Edward J. M. Joy
Zinc-enriched fertilisers as a potential public health intervention in Africa
Joy, Edward J. M.; Stein, Alexander J.; Young, Scott D.; Ander, E. Louise; Watts, Michael J.; Broadley, Martin R.
Alexander J. Stein
Scott D. Young email@example.com
ELIZABETH ANDER Elizabeth.Ander@nottingham.ac.uk
Principal Research Fellow
Michael J. Watts
MARTIN BROADLEY MARTIN.BROADLEY@NOTTINGHAM.AC.UK
Professor of Plant Nutrition
In this review, we examine the potential of Zn-enriched fertilisers to alleviate human dietary Zn deficiency. The focus is on ten African countries where dietary Zn supply is low and where fertiliser subsidies are routinely deployed on cereal crops.
Dietary Zn supply and deficiency prevalence were quantified from food supply and composition data. Typical effects of soil (granular) and foliar Zn applications on Zn concentrations in maize (Zea mays L.), rice (Oryza sativa L.) and wheat (Triticum aestivum L.) grains were based on a systematic literature review. Reductions in disease burdens attributable to Zn deficiency and cost-effectiveness were estimated using a disability-adjusted life years (DALYs) approach.
Baseline Zn supply in 2009 ranged from 7.1 (Zambia) to 11.9 (Mali) mg capita−1 day−1; prevalence of Zn deficiency ranged from 24 (Nigeria) to 66 % (Zambia). In reviewed studies, soil Zn application led to an increase in median Zn concentration in maize, rice and wheat grains of 23, 7 and 19 %; foliar application led to increases of 30, 25 and 63 %. Enriching granular fertilisers within current subsidy schemes would be most effective in Malawi, reducing DALYs lost due to Zn deficiency by 10 %. The cost per DALY saved ranged from US$ 624 to 5893 via granular fertilisers and from US$ 46 to 347 via foliar fertilisers. Foliar applications are likely to be more cost effective than soil applications due to fixation of Zn in the soil but may be more difficult to deploy. Zinc fertilisation is likely to be less cost-effective than breeding in the longer term although other micronutrients such as selenium could be incorporated.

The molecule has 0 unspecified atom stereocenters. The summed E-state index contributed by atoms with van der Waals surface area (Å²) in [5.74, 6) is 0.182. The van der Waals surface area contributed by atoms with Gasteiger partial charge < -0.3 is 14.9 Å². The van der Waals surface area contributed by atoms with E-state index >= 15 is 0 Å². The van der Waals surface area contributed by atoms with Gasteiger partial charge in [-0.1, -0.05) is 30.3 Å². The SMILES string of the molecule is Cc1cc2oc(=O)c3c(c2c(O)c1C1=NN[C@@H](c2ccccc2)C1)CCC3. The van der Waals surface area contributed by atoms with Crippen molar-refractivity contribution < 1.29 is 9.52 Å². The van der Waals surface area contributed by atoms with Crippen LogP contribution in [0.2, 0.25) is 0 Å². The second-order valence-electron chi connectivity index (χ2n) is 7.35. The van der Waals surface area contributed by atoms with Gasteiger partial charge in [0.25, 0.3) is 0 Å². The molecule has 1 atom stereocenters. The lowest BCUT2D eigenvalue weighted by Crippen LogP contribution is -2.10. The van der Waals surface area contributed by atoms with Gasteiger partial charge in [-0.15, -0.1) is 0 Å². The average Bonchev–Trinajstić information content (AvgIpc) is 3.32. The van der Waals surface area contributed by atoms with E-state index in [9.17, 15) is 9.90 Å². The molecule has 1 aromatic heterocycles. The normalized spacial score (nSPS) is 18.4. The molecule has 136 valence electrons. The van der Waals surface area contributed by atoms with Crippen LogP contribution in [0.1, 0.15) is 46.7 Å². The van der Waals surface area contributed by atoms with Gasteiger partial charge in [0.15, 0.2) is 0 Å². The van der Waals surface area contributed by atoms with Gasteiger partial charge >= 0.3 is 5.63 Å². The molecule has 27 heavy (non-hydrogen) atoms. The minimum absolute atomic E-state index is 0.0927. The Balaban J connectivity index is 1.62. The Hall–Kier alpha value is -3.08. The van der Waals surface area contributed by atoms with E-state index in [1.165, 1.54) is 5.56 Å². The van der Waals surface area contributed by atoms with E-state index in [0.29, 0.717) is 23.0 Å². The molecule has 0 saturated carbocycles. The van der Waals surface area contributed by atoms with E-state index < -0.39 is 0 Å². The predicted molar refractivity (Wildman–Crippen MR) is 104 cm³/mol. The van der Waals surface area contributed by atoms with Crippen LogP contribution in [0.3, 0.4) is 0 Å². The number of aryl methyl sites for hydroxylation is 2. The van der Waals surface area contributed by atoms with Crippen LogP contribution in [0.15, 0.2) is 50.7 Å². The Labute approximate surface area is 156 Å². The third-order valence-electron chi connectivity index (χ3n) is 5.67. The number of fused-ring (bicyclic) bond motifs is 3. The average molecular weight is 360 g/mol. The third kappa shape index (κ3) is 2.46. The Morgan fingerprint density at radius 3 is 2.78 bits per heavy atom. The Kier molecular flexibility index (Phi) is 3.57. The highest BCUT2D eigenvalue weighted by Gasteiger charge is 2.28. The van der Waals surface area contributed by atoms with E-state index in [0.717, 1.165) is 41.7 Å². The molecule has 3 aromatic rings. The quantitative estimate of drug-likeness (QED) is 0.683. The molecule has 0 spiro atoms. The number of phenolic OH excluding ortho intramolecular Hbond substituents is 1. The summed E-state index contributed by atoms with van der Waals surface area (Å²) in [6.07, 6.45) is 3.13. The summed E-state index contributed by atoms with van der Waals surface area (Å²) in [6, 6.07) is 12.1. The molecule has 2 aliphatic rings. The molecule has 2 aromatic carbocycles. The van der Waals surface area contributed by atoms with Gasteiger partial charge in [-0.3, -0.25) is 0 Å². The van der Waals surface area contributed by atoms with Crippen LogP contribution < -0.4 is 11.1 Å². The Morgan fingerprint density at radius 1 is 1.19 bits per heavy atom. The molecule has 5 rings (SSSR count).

|Journal Article Type||Article|
|Journal||Plant and Soil|
|Peer Reviewed||Peer Reviewed|
|APA6 Citation||Joy, E. J. M., Stein, A. J., Young, S. D., Ander, E. L., Watts, M. J., & Broadley, M. R. (2015). Zinc-enriched fertilisers as a potential public health intervention in Africa. Plant and Soil, 389(1-2), 1-24. https://doi.org/10.1007/s11104-015-2430-8|
|Keywords||Agronomic biofortification; Fertiliser; HarvestPlus; Micronutrient deficiency; Phytic Acid; Zinc|
|Copyright Statement||Copyright information regarding this work can be found at the following address: http://eprints.nottingh.../end_user_agreement.pdf|
|Additional Information||The final publication is available at Springer via http://dx.doi.org/10.1007/s11104-015-2430-8|
Copyright information regarding this work can be found at the following address: http://eprints.nottingham.ac.uk/end_user_agreement.pdf
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